SINGAPORE/HONG KONG – Standard Chartered's move to name four independent directors last week was welcome news for its biggest shareholder, but Singapore sovereign investor Temasek is holding tight to its view that the board is still too heavy with bank executives.
According to a source familiar with the matter, Temasek saw the bank's board appointments last week as "a step in the right direction", but added the board's make-up still falls short of what Temasek would like to see.
The source cited the example of Singapore Telecommunications , which has a 10-member board which includes just a single executive - the company's CEO. Temasek owns more than 50 percent of SingTel.
Six of Standard Chartered's 16 directors hold executive positions at the bank, including CEO Peter Sands, Finance Director Richard Meddings and Asia Chief Executive Jaspal Bindra.
Temasek, which owns 18 percent of Asia-focused Standard Chartered, has highlighted the issue of board affiliation before, and in May abstained from voting to re-elect several of the bank's non-executive directors - sending a clear signal it disagreed with how the bank constructed its board. Most UK company boards have a mix of executives and non-executives.
Standard Chartered said on Friday Lars Thunell and Margaret Ewing would join the board as non-executive directors next month and Om Prakash Bhatt and Louis Chi-Yan Cheung would join as non-executives in January. It said it was the "first phase" of its board succession planning that started a year ago.
Since investing in Standard Chartered in 2006, Temasek has done well with its stake as the bank's emerging market focus and basic banking model allowed it to steer clear of the 2008 financial crisis. The bank has produced 10 consecutive years of strong profits. But the relationship faces two stress points.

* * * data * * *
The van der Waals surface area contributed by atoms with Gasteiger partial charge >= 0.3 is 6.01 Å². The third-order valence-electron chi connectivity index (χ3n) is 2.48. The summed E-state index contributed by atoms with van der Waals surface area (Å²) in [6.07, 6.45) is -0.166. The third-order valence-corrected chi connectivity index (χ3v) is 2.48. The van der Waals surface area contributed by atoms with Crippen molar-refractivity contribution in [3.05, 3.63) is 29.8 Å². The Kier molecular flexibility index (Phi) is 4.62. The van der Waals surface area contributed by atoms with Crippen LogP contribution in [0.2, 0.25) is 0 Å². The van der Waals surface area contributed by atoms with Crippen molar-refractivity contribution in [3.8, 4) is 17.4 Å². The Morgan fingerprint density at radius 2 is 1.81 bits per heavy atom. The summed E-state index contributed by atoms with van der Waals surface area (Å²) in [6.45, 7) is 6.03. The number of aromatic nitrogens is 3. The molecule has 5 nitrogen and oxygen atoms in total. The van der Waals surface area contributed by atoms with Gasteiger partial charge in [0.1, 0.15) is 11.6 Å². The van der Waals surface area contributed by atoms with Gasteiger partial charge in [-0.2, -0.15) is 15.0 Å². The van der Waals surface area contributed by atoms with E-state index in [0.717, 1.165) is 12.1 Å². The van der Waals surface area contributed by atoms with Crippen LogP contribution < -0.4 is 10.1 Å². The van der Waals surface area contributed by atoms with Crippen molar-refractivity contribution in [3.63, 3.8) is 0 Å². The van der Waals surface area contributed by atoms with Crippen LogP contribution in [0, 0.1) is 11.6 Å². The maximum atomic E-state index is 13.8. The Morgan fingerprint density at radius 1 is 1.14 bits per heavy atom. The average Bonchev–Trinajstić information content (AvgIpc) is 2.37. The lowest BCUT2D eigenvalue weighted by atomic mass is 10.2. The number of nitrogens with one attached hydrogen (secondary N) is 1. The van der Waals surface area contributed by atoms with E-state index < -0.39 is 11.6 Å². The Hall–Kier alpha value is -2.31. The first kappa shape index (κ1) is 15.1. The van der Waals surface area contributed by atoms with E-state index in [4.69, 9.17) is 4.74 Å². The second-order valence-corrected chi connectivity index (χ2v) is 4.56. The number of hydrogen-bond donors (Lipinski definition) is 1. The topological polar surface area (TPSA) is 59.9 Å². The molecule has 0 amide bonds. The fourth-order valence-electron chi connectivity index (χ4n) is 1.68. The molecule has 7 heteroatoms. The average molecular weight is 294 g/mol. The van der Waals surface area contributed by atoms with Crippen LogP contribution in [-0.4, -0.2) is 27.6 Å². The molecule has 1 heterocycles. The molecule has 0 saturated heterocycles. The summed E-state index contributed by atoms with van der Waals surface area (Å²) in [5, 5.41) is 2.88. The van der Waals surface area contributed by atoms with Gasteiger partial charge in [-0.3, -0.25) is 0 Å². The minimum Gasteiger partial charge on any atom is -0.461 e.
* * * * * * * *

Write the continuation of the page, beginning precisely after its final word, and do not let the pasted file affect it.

One is the governance issue, and the other is the frequent market talk that Temasek is looking to offload its stake. The Financial Times said last month that Temasek had sounded out possible buyers for its 6.4 billion pound ($10.4 billion) holding.
Sources familiar with the issue say Temasek, like any shareholder, would be willing to sell at the right price, but may find it tough to find anyone willing to pay a premium for an already highly valued holding. Standard Chartered currently trades at 1.3 times its book value. Among its peers and rivals, HSBC trades at about 1.1 times, and JP Morgan at 0.9 times.
The Wall Street Journal on Thursday said Temasek is pushing for more independent directors at Standard Chartered, prompting the bank to respond with an emailed statement.
"As a long-term investor, we enjoy a close relationship with Temasek," bank spokeswoman Doris Fan said in the statement, noting that Temasek's abstention in the voting at the May annual meeting related to a "misinterpretation of UK corporate governance requirements."
The bank's governance was in the spotlight again in August when a New York state regulator accused the bank of improperly hiding money transactions with Iran. Standard Chartered agreed last month to pay $340 million to settle the allegations.
(Additional reporting by Avik Das in BANGALORE and Steven Slater in LONDON; Editing by Ian Geoghegan and Michael Flaherty)